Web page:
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Did you know that a baby’s oral health directly impacts breastfeeding success? Research shows that any oral restriction in babies may lead to difficulties with breastfeeding as lack of tongue mobility can impact a proper latch, suck, and swallow. If a mom has mastitis symptoms, a decrease in milk supply, or clogged ducts, it may be a good idea to check for oral restrictions in a baby with a specialist. The good news is that once the oral restriction is discovered, it can be treated with therapy and oral motor exercises and significantly improve the breastfeeding experience for both mom & baby.
3 Common Oral Restrictions
Tongue-tie, lip tie, and buccal tie are oral restrictions present at birth that hamper the normal movement and function of the tongue and mouth. Research shows that up to 10 percent of babies are born with an oral restriction and up to 25 percent of nursing infants can be affected by shallow latch caused by this condition. The most common types of oral restrictions are tongue tie, lip tie, and buccal tie.
- A tongue-tie is when the band of tissue connecting the tongue to the bottom of the mouth is too short, too thick, or too tight, restricting the tongue’s normal range of motion. Ankyloglossia is the medical term that refers to a restrictive lingual frenum. This is the most common form of oral restriction.
- A lip tie is when the tissue connecting the upper lip to the gum is too stiff or too thick, preventing the upper lip from moving freely. This condition is less common than tongue-tie, yet more prevalent than a buccal tie.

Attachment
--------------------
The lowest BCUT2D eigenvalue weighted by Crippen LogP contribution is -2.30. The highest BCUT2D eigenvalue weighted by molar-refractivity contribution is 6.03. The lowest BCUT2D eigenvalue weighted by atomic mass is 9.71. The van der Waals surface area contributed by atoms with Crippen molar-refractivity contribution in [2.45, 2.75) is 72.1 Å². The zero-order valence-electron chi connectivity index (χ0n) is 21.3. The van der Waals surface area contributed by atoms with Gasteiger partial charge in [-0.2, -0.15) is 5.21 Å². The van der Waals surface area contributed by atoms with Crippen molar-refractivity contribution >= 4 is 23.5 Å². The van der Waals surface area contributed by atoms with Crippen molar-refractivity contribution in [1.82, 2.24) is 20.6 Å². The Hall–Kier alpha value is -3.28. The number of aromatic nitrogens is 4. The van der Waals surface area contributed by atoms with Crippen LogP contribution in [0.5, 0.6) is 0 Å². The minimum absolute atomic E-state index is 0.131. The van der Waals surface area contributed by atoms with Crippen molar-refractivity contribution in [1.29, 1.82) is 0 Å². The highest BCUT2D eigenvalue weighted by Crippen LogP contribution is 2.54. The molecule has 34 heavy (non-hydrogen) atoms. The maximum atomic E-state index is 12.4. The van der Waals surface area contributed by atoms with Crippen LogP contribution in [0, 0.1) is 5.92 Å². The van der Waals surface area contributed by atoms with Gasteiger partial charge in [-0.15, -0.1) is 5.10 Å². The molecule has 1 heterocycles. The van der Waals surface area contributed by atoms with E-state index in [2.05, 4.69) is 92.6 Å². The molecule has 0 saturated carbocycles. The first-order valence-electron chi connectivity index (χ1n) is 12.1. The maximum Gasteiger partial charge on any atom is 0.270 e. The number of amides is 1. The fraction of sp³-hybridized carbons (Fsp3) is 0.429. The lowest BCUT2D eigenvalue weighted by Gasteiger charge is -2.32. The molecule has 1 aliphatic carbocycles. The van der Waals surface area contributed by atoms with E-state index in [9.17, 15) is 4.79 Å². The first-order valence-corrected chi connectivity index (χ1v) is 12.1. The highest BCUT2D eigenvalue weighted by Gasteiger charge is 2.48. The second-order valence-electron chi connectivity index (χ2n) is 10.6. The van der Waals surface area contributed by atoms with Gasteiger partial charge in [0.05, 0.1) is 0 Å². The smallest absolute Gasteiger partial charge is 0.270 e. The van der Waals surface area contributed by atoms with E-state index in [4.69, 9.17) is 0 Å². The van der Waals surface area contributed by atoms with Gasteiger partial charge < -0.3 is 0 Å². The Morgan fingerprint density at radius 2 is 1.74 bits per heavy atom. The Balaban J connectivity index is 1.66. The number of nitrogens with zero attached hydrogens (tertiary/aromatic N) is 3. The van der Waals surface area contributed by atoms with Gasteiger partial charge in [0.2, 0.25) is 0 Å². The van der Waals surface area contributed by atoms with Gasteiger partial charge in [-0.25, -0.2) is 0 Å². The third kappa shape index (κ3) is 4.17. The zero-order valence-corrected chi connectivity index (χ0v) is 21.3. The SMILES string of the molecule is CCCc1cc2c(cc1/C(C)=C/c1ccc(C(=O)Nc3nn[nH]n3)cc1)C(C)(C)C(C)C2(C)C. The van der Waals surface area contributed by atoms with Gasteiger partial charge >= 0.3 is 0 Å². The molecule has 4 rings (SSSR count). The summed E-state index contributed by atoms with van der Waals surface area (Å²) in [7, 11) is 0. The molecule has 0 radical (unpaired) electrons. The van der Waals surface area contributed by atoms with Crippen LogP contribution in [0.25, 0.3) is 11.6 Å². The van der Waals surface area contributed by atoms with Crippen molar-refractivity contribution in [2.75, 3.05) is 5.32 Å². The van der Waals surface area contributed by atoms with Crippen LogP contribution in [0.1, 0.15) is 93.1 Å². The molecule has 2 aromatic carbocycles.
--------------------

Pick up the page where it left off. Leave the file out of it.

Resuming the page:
- A buccal tie refers to tissues that attach the inside of the cheeks to the gums, restricting normal movement. This condition is less common than a tongue or lip tie.
Best time to start oral exercises
In the first 3 months of a baby’s life, most movement is reflexive. This means that there isn’t any voluntary movement but sucking is a reflex. Any baby will suck on anything placed in its mouth. (if they don’t, consider a functional assessment by a trained tongue-tie professional).
After 3 months, a baby should be able to move his/her tongue better to allow active movement. This is when I love giving teether toys to babies and reducing/removing pacifier use by 4 months of age. The teething toys are a safe and effective tool to promote the movement of the tongue, lips, and jaw which can lead to improved breastfeeding.
Normal oral development includes moving from the reflexive to a more active suck at 4 months of age. I would even venture to say that stopping a pacifier at 4-6 months and introducing a straw cup will be beneficial to your baby in the long run.
A good teething toy can make a difference!
Teether toys help with the oral development of the tongue, lips, and jaw, which in turn will influence posture, facial and dental growth which may impact speech development in the long run. This also helps with good bony alignment, clear speech, safe & effective swallowing, and good sleep habits. Early introduction of mouthing toys is recommended for well-rounded development in babies! Providing interesting toys will promote brain development in addition to strengthening the mouth for all babies. For babies born with oral restrictions such as lip, tongue or buccal ties, oral developmental therapy (this includes oral motor and sensory play) can significantly improve oral restriction conditions and may reduce the need for invasive oral surgeries.